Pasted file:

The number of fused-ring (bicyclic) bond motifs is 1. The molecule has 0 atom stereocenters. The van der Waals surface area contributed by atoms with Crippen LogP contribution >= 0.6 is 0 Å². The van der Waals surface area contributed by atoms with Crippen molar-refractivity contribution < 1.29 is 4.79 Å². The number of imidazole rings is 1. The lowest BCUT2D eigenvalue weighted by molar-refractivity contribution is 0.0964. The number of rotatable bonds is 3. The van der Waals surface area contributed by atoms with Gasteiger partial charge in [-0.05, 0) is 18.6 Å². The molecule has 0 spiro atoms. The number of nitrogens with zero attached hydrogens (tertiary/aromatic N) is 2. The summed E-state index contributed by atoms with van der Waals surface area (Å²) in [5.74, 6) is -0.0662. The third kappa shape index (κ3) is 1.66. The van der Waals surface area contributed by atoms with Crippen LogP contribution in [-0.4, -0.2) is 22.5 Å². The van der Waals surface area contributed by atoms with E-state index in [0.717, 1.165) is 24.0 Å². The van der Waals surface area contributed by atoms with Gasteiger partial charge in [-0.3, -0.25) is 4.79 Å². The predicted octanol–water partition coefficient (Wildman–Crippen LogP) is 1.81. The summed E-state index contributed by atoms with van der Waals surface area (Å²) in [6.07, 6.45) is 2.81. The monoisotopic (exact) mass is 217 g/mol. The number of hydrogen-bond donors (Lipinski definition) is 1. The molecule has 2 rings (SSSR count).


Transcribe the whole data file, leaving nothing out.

The number of fused-ring (bicyclic) bond motifs is 1. The molecule has 0 atom stereocenters. The van der Waals surface area contributed by atoms with Crippen LogP contribution >= 0.6 is 0 Å². The van der Waals surface area contributed by atoms with Crippen molar-refractivity contribution < 1.29 is 4.79 Å². The number of imidazole rings is 1. The lowest BCUT2D eigenvalue weighted by molar-refractivity contribution is 0.0964. The number of rotatable bonds is 3. The van der Waals surface area contributed by atoms with Gasteiger partial charge in [-0.05, 0) is 18.6 Å². The molecule has 0 spiro atoms. The number of nitrogens with zero attached hydrogens (tertiary/aromatic N) is 2. The summed E-state index contributed by atoms with van der Waals surface area (Å²) in [5.74, 6) is -0.0662. The third kappa shape index (κ3) is 1.66. The van der Waals surface area contributed by atoms with Crippen LogP contribution in [-0.4, -0.2) is 22.5 Å². The van der Waals surface area contributed by atoms with E-state index in [0.717, 1.165) is 24.0 Å². The van der Waals surface area contributed by atoms with Gasteiger partial charge in [-0.3, -0.25) is 4.79 Å². The predicted octanol–water partition coefficient (Wildman–Crippen LogP) is 1.81. The summed E-state index contributed by atoms with van der Waals surface area (Å²) in [6.07, 6.45) is 2.81. The monoisotopic (exact) mass is 217 g/mol. The number of hydrogen-bond donors (Lipinski definition) is 1. The molecule has 2 rings (SSSR count).